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Journal of Analytical Methods in Chemistry
Volume 2018, Article ID 8280762, 5 pages
https://doi.org/10.1155/2018/8280762
Research Article

Development and Validation of a High-Performance Liquid Chromatographic Method for the Determination of Cinitapride in Human Plasma

School of Pharmacy, College of Health Sciences, Mekelle University, Mekelle, Ethiopia

Correspondence should be addressed to Boovizhikannan Thangabalan; moc.liamg@nalabagnahtb

Received 21 May 2018; Accepted 31 July 2018; Published 28 August 2018

Academic Editor: Valdemar Esteves

Copyright © 2018 Boovizhikannan Thangabalan et al. This is an open access article distributed under the Creative Commons Attribution License, which permits unrestricted use, distribution, and reproduction in any medium, provided the original work is properly cited.

Abstract

A precise and reliable reversed-phase high-performance liquid chromatographic method with ultraviolet detection was developed and validated to determine cinitapride in human plasma. After liquid-liquid extraction, chromatographic separation was achieved on a Nucleosil C18 (25 cm × 4.6 mm, 5 µm) column with an isocratic elution consisting of 10 mM ammonium acetate (pH 5.2), methanol, and acetonitrile, 40 : 50 : 10, v/v/v. The developed method was validated as per US FDA guidelines for its linearity, selectivity, sensitivity, precision, accuracy, and stability. Satisfactory findings were obtained from the validation studies. The linearity range of the method was 1 to 35 ng/mL while the extraction recovery of cinitapride in human plasma was more than 86%. The percent coefficient of variation of both intraday and interday precision was ≤7.1%.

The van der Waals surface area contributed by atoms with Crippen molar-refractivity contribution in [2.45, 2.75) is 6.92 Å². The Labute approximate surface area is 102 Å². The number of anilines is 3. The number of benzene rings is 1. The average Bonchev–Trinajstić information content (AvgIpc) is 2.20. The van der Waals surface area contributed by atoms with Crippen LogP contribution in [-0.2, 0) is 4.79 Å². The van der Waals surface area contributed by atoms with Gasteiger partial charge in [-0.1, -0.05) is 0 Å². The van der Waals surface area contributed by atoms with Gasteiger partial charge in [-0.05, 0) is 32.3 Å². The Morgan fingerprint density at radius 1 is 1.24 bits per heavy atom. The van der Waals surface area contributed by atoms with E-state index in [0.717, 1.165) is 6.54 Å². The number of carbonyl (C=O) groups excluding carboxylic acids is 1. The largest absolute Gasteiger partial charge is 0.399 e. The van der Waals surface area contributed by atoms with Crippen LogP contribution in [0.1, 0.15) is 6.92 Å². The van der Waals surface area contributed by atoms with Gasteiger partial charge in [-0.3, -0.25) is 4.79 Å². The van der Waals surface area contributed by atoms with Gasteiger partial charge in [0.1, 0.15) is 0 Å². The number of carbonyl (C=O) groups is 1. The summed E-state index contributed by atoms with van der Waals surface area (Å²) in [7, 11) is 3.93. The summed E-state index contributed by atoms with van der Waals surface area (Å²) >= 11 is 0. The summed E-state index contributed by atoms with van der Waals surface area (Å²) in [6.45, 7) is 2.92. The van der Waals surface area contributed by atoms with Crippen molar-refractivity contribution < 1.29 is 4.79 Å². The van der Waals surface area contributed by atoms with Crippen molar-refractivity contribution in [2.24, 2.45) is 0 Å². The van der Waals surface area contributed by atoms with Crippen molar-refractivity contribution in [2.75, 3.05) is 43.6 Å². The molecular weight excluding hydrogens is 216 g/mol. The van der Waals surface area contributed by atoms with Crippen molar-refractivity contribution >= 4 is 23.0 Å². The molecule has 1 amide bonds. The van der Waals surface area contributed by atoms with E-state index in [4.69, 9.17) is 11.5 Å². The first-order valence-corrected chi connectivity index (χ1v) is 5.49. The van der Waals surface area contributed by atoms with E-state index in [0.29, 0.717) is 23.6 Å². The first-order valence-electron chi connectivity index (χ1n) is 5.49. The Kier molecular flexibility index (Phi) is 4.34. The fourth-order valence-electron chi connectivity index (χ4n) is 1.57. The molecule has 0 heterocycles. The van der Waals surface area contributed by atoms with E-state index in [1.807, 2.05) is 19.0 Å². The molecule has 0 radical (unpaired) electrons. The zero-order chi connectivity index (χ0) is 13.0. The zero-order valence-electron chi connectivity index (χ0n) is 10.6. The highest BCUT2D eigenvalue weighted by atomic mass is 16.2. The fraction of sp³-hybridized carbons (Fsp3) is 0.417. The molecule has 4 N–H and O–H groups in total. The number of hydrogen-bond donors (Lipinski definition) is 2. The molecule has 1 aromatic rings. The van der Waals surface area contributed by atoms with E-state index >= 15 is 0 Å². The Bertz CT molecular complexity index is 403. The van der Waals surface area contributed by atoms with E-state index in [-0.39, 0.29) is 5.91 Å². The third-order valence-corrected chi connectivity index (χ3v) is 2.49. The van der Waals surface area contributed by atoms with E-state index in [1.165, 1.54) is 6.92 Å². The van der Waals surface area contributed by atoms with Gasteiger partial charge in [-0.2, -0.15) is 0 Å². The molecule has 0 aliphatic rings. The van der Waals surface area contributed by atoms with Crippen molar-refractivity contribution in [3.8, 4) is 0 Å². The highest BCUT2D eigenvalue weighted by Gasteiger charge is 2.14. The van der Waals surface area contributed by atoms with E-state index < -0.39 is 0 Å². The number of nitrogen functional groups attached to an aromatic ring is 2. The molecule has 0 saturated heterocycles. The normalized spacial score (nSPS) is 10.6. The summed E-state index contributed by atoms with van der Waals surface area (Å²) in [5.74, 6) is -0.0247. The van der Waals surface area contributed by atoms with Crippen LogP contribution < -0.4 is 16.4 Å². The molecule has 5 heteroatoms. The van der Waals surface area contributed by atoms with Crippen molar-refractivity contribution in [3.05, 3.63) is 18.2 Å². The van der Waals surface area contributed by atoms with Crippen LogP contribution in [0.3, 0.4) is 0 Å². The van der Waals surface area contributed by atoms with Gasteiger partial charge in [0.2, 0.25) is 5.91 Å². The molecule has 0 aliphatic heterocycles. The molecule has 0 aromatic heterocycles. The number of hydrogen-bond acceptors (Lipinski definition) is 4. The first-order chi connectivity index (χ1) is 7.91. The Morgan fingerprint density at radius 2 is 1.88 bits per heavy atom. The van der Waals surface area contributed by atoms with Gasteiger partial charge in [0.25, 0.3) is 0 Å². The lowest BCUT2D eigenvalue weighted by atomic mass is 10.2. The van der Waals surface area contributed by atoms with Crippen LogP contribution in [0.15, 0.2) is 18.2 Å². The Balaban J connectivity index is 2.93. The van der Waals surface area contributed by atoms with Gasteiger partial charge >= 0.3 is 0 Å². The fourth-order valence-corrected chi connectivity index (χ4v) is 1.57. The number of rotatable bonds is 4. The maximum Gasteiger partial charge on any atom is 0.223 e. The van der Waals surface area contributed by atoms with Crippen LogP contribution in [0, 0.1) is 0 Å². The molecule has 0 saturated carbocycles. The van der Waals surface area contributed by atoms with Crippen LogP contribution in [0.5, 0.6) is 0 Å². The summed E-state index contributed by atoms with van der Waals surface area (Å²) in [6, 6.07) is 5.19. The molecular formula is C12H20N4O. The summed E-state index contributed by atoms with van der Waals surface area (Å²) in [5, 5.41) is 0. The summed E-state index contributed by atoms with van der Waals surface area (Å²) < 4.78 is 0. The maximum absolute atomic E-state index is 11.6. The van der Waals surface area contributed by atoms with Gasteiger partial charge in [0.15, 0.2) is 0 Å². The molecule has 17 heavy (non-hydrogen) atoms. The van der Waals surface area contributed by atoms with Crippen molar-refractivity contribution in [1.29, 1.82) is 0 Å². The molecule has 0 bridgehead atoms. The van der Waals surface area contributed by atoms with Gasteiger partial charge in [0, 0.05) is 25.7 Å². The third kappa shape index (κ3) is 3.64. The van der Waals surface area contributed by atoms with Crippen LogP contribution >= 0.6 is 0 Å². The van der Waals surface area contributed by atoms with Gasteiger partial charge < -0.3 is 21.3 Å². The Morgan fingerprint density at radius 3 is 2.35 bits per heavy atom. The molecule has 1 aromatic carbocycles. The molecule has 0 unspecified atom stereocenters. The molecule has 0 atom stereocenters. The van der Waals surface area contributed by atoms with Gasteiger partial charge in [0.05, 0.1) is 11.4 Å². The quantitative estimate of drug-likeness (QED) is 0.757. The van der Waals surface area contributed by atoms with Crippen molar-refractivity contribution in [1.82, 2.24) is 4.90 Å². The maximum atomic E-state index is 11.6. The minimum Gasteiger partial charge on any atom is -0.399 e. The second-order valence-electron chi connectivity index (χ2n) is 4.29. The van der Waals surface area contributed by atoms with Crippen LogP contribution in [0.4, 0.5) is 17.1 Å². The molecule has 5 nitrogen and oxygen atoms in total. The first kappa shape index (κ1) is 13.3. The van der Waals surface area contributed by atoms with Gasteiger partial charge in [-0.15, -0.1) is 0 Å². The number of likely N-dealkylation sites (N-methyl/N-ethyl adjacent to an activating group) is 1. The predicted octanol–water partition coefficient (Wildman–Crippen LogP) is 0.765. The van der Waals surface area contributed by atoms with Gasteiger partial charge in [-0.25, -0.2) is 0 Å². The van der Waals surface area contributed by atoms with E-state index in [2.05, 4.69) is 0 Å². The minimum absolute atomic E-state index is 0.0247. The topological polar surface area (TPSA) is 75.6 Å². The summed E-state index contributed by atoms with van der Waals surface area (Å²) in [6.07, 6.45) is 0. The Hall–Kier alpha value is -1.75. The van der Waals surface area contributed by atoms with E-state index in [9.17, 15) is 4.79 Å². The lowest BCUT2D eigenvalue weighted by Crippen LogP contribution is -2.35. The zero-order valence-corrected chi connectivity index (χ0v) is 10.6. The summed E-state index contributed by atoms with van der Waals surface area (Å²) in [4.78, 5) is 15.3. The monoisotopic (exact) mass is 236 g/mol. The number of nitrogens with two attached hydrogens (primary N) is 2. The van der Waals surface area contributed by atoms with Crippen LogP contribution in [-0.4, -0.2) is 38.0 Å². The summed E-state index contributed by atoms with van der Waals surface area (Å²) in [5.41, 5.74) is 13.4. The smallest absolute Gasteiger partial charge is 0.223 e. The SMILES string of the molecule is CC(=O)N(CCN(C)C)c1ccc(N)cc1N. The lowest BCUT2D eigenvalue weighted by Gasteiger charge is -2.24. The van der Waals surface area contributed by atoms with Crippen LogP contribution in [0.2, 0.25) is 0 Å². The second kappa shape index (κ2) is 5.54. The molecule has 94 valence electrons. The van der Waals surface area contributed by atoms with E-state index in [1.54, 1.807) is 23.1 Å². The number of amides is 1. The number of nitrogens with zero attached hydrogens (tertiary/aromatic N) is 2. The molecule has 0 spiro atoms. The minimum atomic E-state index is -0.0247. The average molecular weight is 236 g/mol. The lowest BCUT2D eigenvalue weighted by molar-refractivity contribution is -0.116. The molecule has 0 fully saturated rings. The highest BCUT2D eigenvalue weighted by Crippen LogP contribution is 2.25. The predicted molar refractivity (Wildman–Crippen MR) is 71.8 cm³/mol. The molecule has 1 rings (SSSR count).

1. Introduction

Cinitapride (Figure 1), chemically 4-amino-N-[3-(cyclohexan-1-yl-methyl)-4-piperidinyl]-2-ethoxy-5-nitrobenzamide, is a substituted benzamide gastroenteric prokinetic agent acting via complex, but synergistic effects on serotonergic 5-HT2 (inhibition) and 5-HT4 (stimulation) receptor and dopaminergic D2 (inhibition) receptors in the neuronal synapses of the myenteric plexi [13].

Figure 1: Chemical structure of cinitapride.

Several analytical methods have been reported for the determination of cinitapride in biological samples, pure and pharmaceutical dosage forms using various methods. A survey of literature revealed UV spectrophotometric methods [4, 5], extractive spectrophotometric estimation [6], colorimetric estimation [7] in formulation, polarographic method [8], liquid chromatography-tandem mass spectrometry (LC-MS/MS) methods for its determination in plasma [9], and reversed-phase high-performance liquid chromatography (RP-HPLC) method [10] in bulk drug.

The present study reports analysis of cinitapride in human plasma using the Nucleosil C18 column following a liquid-liquid extraction of the sample. The purpose of this study was to develop a rapid, economical, precise, and accurate RP-HPLC method for the determination of cinitapride in human plasma.

2. Experimental

2.1. Materials

Cinitapride was provided by Zydus research laboratories limited (Ahmedabad, India). All analytical grade ammonium acetate, triethyl amine, HPLC grade methanol, and acetonitrile were purchased from Merck (Mumbai, India) while high purity water was prepared using a Milli-Q water purification system (Mumbai, India). Isolated human plasma obtained from Lion’s blood bank (Guntur, India) and stored in a freezer.